COLLEGE PARK -- Quite often, the nickname "classic" that trails December basketball tournaments is a misnomer, with the play being anything but memorable.
That was hardly the case with last night's championship game of the Dial Soap Women's Basketball Classic as 20th-ranked Maryland and Washington staged a battle worthy of the name.
In the end, the Huskies played their brand of defense just a little better and claimed the 56-55 win over the Terps.
"You see two defensive teams out there making the other offense look silly, but it would be silly not to credit the defenses," said Washington coach Chris Gobrecht.
Washington forward Tara Davis hit two free throws near the five-minute mark to provide what would be the margin of victory.
The Terps, who would hold the Huskies scoreless for the last 4:57 and without a basket for the final seven minutes, could not convert at critical moments and suffered their first home loss in 13 regular-season games.
Bonnie Rimkus, who scored a game-high 21 points to go along with 16 rebounds, missed an off-balance follow shot with 10 seconds left that would have given the Terps the lead.
But the Terps still had a chance to win. After Washington guard Katia Foucade missed the front end of a one-and-one, the Terps grabbed the rebound and called time with 2.1 seconds left and the ball at half court.
Rimkus threw the inbound pass, intending to find Monica Adams, but the pass was picked off by Husky forward Laura Gonsalves, who held the ball and ran out the clock.
"We got the play that we wanted," said Maryland coach Chris Weller. "The ball slipped out of Bonnie's hands. Monica Adams was all alone. Bonnie's our best inbounds passer. We didn't need her to shoot. We've got Monica Adams wide open in the lane. Bonnie makes that pass 10 times out of 10."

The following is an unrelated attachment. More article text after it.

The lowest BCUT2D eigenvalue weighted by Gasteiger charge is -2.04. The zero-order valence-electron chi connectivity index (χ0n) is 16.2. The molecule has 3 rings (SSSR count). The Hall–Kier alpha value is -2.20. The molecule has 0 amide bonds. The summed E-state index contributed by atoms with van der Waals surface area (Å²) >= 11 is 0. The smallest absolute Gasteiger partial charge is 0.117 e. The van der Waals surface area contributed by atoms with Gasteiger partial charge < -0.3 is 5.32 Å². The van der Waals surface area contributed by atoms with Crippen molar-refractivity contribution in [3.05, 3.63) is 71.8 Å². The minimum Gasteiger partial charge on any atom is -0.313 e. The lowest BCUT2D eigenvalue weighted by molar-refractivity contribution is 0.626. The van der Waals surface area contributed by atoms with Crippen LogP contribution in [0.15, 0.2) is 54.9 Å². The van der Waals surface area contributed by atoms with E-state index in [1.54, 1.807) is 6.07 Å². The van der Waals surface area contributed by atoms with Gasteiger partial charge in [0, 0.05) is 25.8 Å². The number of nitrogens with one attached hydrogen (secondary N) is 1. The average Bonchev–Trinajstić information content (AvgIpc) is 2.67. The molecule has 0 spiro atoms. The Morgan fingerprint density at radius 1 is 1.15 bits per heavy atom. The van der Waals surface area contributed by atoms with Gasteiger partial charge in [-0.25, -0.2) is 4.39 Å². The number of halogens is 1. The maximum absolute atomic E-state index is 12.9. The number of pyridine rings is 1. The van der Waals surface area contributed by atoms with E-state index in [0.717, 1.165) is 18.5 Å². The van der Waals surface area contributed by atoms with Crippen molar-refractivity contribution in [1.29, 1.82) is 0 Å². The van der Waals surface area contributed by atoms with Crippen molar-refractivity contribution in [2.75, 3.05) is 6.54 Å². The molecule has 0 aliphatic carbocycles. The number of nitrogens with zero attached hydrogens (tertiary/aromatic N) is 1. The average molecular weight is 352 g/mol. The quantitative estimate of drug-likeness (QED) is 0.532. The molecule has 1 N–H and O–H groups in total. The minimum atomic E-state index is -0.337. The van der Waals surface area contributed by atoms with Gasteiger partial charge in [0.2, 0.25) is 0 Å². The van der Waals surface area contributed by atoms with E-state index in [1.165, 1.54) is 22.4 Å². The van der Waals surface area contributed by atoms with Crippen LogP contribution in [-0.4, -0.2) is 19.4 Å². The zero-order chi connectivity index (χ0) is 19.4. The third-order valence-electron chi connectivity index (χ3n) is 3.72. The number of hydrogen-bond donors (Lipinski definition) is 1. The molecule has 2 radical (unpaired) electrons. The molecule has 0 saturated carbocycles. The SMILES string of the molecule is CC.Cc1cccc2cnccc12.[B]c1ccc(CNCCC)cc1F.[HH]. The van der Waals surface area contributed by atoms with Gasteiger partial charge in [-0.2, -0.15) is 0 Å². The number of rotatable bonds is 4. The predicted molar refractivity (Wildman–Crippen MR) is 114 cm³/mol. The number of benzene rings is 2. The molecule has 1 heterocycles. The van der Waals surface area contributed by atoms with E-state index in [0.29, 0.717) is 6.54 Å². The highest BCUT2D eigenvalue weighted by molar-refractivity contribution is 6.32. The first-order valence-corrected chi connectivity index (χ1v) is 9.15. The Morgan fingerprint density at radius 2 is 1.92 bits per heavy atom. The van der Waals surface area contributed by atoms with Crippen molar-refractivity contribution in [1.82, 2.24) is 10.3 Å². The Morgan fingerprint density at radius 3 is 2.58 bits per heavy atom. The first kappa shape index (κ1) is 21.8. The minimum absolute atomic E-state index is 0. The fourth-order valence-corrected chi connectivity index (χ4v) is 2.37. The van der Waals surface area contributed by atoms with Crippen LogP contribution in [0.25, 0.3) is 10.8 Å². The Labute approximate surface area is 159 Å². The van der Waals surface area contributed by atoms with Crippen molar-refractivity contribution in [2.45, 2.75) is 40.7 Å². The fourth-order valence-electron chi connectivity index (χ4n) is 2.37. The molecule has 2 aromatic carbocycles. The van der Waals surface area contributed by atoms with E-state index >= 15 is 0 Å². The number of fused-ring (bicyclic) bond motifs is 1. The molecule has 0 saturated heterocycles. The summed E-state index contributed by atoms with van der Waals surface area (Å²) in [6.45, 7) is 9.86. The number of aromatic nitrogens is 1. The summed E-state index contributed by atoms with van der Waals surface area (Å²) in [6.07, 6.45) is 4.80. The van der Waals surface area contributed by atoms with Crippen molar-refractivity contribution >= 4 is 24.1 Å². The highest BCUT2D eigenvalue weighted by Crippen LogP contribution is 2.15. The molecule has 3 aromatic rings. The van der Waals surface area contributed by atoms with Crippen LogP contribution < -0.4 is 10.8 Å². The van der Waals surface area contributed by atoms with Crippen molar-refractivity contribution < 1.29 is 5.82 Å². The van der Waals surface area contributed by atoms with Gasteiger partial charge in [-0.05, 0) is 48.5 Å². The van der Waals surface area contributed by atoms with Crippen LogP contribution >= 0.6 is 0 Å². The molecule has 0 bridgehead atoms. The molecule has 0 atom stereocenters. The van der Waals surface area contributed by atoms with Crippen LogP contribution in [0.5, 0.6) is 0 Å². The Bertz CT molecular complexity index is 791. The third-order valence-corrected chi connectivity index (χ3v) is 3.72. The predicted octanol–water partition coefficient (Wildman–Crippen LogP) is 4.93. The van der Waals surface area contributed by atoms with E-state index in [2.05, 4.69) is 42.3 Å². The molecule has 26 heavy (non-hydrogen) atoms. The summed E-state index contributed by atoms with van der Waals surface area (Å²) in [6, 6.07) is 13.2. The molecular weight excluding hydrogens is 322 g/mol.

"We figured they would try to throw it to the big kids underneath the basket and they did. Laura was fortunate to be there where she was," said Gobrecht.
The outcome of the last play could not overshadow the brilliance of the defensive exhibition by both teams.
For instance, in the evening's most glaring statistical anomaly, the Terps shot 55 percent from the floor, but only took 42 shots, because the Huskies forced a whopping 35 turnovers.
Washington, however, shot a paltry 39 percent from the floor but out-rebounded Maryland 16-4 offensively.
"We felt our post defenders were going to have to do their best to hold their own and then we'd put so much pressure on their perimeter players so that they couldn't get the ball inside," said Gobrecht.
Indeed, the Huskies (7-1) kept Maryland scoreless for a critical six-minute stretch of the second half, from the 9:22 mark, when Rimkus tied the score on an acrobatic follow shot, until Michele Andrew, who scored 12 of her 19 points in the second half, hit a layup with 3:56 left to pull Maryland to within three.
"We held our breath every time they got a shot because their shooters are so good," said Gobrecht. "We had to force the action because if they were allowed to control the tempo, we would have been in trouble."
The Terps (5-3) were fortunate to trail by only four at halftime as the Huskies outplayed them on both ends of the court, particularly on the defensive end, where they overplayed the passing lanes and played aggressive defense.
Washington forced 18 Maryland first-half turnovers, while committing only 10 on offense, where they repeatedly found Smith open down low. She converted enough to score 12 points.
The Huskies were also effective at crashing the offensive boards, where they out-rebounded Maryland 9-2. About the only thing that kept Washington from blowing the Terps out was their inability to hit from the outside. The Huskies were scoreless from outside of 12 feet, missing all seven three-point attempts.
In the consolation game, Loyola earned its first win of the season, beating UMES, 84-48.
The Greyhounds (1-6) forced 38 turnovers from the Hawks (0-6), and were paced by junior forward Patty Stoffey, who had 27 points and 13 rebounds.
"You're 0-6 before this game and how do you tell your kids that they've done well?," said Loyola coach Pat Coyle, whose team has been overmatched by opponents like Purdue and Pittsburgh from more prominent conferences.
"But they have played well. I think they've tried too hard, but I appreciated it. I'm pleased with their effort and I need to get that across," he said.
The Greyhounds had dropped their opener inthe tournament to Washington 82-57.